But then, I only edit in the copy function, my reasoning being I suspect there must be some reserved internal space which it re-uses to store these edits. Does that sound right to you?


And then my other habit of watching movies from let's say sequence 1-10, then deleting these as a block, recording a new 10, while watching the new 1-10, and so on, ensures that the disk blocks being used are always different.

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auto-sweep....deactivates if the drive capacity fills above 75% or so

Ok, if that's true, good to know my efforts haven't been in vain...



Everytime I record the new 10 I mentioned, I'm back at 99%



At least when the time comes to cut the cable, I'll be good for a year...
 

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Quote:
Originally Posted by Fred999 /forum/post/21119073


But then, I only edit in the copy function, my reasoning being I suspect there must be some reserved internal space which it re-uses to store these edits. Does that sound right to you?

I've never seen this point confirmed or denied anywhere, even the Pioneer fanatic sites, so your guess would be as good as anyone else's. Given how heavily you use your Pioneers in a particular workflow that successfully assumes this "reserve edit space" exists, I would tend to think you're probably right. OTOH, I have seen instances of 90-95% full Pioneers flatly refusing to allow any DVD dubbing or copylist edits (unless some titles are deleted from HDD first), while you are getting away with 99%, so there might be some unspecified point at which the "reserve edit space" is encroached upon. Perhaps its dependent on the specific quantity or type of recordings accumulated. There is also some slight unit-to-unit OS variance between Pioneer models and production runs that could account for this.

Quote:
And then my other habit of watching movies from let's say sequence 1-10, then deleting these as a block, recording a new 10, while watching the new 1-10, and so on, ensures that the disk blocks being used are always different.

Adding and deleting titles in large contiguous blocks would tend to naturally optimize HDD wear, and open enough space to permit copylist edits while dubbing. I find it much too difficult to rigorously do this with my own Pioneers, just because my mind balks at the discipline necessary to pull it off.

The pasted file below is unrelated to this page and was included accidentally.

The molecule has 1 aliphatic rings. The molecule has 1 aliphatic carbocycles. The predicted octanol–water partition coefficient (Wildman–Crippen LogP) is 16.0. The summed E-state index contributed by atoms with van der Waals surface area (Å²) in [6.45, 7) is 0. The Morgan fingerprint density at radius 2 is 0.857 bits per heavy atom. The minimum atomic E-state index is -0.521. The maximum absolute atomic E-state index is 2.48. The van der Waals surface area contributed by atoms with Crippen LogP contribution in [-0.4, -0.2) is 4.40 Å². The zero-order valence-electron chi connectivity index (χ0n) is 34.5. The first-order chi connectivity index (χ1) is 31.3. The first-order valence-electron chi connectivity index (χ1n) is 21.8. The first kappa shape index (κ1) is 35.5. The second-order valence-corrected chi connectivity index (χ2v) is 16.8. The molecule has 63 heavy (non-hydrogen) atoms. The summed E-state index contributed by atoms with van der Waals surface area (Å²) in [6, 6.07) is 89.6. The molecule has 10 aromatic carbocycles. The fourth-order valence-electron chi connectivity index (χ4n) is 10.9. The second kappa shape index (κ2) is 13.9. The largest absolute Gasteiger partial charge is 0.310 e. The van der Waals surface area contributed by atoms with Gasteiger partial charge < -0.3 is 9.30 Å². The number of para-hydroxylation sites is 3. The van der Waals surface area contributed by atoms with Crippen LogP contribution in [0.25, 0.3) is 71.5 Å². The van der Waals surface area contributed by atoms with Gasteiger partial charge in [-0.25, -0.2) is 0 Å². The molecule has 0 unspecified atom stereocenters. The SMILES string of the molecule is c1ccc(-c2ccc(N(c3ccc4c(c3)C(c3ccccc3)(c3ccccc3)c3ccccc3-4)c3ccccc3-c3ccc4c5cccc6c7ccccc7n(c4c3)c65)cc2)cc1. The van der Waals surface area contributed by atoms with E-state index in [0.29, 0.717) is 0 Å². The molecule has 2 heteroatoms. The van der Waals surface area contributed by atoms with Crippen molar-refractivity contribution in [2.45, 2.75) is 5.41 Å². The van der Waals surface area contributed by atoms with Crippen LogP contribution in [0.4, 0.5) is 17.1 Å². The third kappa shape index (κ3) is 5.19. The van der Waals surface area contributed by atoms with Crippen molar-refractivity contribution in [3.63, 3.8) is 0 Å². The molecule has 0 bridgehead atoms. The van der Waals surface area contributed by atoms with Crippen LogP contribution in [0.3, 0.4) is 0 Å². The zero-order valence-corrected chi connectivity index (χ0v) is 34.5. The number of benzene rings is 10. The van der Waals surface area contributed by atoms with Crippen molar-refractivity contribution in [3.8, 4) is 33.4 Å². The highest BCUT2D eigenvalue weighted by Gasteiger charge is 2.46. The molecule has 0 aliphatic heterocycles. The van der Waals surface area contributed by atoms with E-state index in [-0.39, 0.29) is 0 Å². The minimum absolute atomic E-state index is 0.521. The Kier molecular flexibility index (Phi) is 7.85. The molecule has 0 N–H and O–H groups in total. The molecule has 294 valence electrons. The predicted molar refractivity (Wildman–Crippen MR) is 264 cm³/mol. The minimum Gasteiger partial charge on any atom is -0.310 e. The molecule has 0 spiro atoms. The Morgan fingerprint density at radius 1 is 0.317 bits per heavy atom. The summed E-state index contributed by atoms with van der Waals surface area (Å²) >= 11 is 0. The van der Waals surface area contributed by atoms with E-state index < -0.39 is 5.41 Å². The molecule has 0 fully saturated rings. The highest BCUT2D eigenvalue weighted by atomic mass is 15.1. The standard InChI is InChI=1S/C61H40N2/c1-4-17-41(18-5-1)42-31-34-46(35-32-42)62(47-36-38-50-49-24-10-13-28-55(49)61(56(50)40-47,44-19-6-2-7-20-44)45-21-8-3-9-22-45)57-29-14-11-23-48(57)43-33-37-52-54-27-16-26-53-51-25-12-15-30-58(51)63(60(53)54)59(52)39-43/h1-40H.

I do try to rotate every six months between one "half" of the HDD space or the other being in "active" use while the other half remains unused and filled with previous recordings. Whether this actually accomplishes anything positive is a question that makes my head hurt, especially when I remember the "auto-sweep" function might render the whole idea pointless.
 

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Quote:
mind balks at the discipline necessary to pull it off

Yes, sometimes I just don't feel like watching any of the first 1-10 titles of my 650, or even one of the first 1-10 of my 550... it does take some discipline



Most of my movies are from TCM, and they have a habit of showcasing a star for many hours, so if I like that star, I get a bunch of movies all in a row with the same person...


Anyway, no system is perfect - I'm sure there's a slow creep towards fragmentation in any event...

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Perhaps its dependent on the specific quantity or type of recordings accumulated.

Probably... I would only have one or two titles with edit points at one time, and then they are quickly deleted.

Quote:
Whether this actually accomplishes anything positive is a question that makes my head hurt

We can but try and do our best...
 

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Discussion Starter #34
This is crazy....simply optimize the disk and all space will become free again. It took 8 hours on my hdd, so you may wanna set this before sleep